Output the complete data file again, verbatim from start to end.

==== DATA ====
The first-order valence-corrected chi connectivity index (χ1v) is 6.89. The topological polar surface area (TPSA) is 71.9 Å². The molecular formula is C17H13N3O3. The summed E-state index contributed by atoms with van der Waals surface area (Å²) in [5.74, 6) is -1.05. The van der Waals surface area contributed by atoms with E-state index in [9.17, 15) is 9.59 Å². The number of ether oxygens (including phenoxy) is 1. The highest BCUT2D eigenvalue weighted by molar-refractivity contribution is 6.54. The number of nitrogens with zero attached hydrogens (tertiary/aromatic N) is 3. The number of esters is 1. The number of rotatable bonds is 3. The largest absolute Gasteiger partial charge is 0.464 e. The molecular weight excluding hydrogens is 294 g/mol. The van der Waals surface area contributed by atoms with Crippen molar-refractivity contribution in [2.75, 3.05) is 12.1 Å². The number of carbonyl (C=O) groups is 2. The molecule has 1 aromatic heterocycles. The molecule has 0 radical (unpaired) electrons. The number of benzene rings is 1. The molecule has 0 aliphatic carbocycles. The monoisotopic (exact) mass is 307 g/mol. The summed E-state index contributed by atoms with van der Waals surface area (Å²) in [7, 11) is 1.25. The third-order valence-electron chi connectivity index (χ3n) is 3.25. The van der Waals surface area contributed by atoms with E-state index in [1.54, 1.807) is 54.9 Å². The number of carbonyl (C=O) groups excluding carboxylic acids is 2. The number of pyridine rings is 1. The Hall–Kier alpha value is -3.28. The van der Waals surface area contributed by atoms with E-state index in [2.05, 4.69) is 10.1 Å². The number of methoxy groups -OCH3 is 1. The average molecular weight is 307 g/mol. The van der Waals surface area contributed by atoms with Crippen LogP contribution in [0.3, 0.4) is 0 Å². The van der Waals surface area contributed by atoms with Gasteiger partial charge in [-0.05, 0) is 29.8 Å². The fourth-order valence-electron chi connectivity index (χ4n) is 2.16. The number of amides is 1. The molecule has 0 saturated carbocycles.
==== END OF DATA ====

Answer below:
The first-order valence-corrected chi connectivity index (χ1v) is 6.89. The topological polar surface area (TPSA) is 71.9 Å². The molecular formula is C17H13N3O3. The summed E-state index contributed by atoms with van der Waals surface area (Å²) in [5.74, 6) is -1.05. The van der Waals surface area contributed by atoms with E-state index in [9.17, 15) is 9.59 Å². The number of ether oxygens (including phenoxy) is 1. The highest BCUT2D eigenvalue weighted by molar-refractivity contribution is 6.54. The number of nitrogens with zero attached hydrogens (tertiary/aromatic N) is 3. The number of esters is 1. The number of rotatable bonds is 3. The largest absolute Gasteiger partial charge is 0.464 e. The molecular weight excluding hydrogens is 294 g/mol. The van der Waals surface area contributed by atoms with Crippen molar-refractivity contribution in [2.75, 3.05) is 12.1 Å². The number of carbonyl (C=O) groups is 2. The molecule has 1 aromatic heterocycles. The molecule has 0 radical (unpaired) electrons. The number of benzene rings is 1. The molecule has 0 aliphatic carbocycles. The monoisotopic (exact) mass is 307 g/mol. The summed E-state index contributed by atoms with van der Waals surface area (Å²) in [7, 11) is 1.25. The third-order valence-electron chi connectivity index (χ3n) is 3.25. The van der Waals surface area contributed by atoms with E-state index in [1.54, 1.807) is 54.9 Å². The number of carbonyl (C=O) groups excluding carboxylic acids is 2. The number of pyridine rings is 1. The Hall–Kier alpha value is -3.28. The van der Waals surface area contributed by atoms with E-state index in [2.05, 4.69) is 10.1 Å². The number of methoxy groups -OCH3 is 1. The average molecular weight is 307 g/mol. The van der Waals surface area contributed by atoms with Crippen LogP contribution in [0.3, 0.4) is 0 Å². The van der Waals surface area contributed by atoms with Gasteiger partial charge in [-0.05, 0) is 29.8 Å². The fourth-order valence-electron chi connectivity index (χ4n) is 2.16. The number of amides is 1. The molecule has 0 saturated carbocycles.